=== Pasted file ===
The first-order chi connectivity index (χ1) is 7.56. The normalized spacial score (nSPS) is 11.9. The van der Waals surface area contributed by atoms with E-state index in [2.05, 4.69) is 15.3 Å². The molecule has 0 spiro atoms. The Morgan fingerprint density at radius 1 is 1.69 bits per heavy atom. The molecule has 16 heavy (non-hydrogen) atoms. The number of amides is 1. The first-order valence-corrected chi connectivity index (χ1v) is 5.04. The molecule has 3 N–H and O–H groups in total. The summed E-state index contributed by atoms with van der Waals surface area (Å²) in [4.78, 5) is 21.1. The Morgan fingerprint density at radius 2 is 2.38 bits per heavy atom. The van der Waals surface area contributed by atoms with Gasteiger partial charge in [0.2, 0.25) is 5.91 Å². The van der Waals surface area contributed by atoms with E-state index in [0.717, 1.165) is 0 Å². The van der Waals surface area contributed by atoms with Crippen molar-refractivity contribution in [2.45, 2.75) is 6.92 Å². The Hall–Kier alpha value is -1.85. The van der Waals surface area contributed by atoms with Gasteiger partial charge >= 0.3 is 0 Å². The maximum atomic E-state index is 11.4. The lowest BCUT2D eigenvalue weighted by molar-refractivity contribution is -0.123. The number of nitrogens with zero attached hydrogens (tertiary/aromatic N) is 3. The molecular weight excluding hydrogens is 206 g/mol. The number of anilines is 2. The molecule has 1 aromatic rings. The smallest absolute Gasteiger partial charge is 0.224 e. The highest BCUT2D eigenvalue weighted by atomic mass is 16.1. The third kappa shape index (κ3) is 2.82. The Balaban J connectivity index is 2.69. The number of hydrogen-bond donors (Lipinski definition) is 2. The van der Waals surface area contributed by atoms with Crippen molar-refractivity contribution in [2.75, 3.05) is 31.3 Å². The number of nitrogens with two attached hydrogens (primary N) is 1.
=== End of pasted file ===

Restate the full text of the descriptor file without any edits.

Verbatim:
The first-order chi connectivity index (χ1) is 7.56. The normalized spacial score (nSPS) is 11.9. The van der Waals surface area contributed by atoms with E-state index in [2.05, 4.69) is 15.3 Å². The molecule has 0 spiro atoms. The Morgan fingerprint density at radius 1 is 1.69 bits per heavy atom. The molecule has 16 heavy (non-hydrogen) atoms. The number of amides is 1. The first-order valence-corrected chi connectivity index (χ1v) is 5.04. The molecule has 3 N–H and O–H groups in total. The summed E-state index contributed by atoms with van der Waals surface area (Å²) in [4.78, 5) is 21.1. The Morgan fingerprint density at radius 2 is 2.38 bits per heavy atom. The van der Waals surface area contributed by atoms with Gasteiger partial charge in [0.2, 0.25) is 5.91 Å². The van der Waals surface area contributed by atoms with E-state index in [0.717, 1.165) is 0 Å². The van der Waals surface area contributed by atoms with Crippen molar-refractivity contribution in [2.45, 2.75) is 6.92 Å². The Hall–Kier alpha value is -1.85. The van der Waals surface area contributed by atoms with Gasteiger partial charge >= 0.3 is 0 Å². The maximum atomic E-state index is 11.4. The lowest BCUT2D eigenvalue weighted by molar-refractivity contribution is -0.123. The number of nitrogens with zero attached hydrogens (tertiary/aromatic N) is 3. The molecular weight excluding hydrogens is 206 g/mol. The number of anilines is 2. The molecule has 1 aromatic rings. The smallest absolute Gasteiger partial charge is 0.224 e. The highest BCUT2D eigenvalue weighted by atomic mass is 16.1. The third kappa shape index (κ3) is 2.82. The Balaban J connectivity index is 2.69. The number of hydrogen-bond donors (Lipinski definition) is 2. The van der Waals surface area contributed by atoms with Crippen molar-refractivity contribution in [2.75, 3.05) is 31.3 Å². The number of nitrogens with two attached hydrogens (primary N) is 1.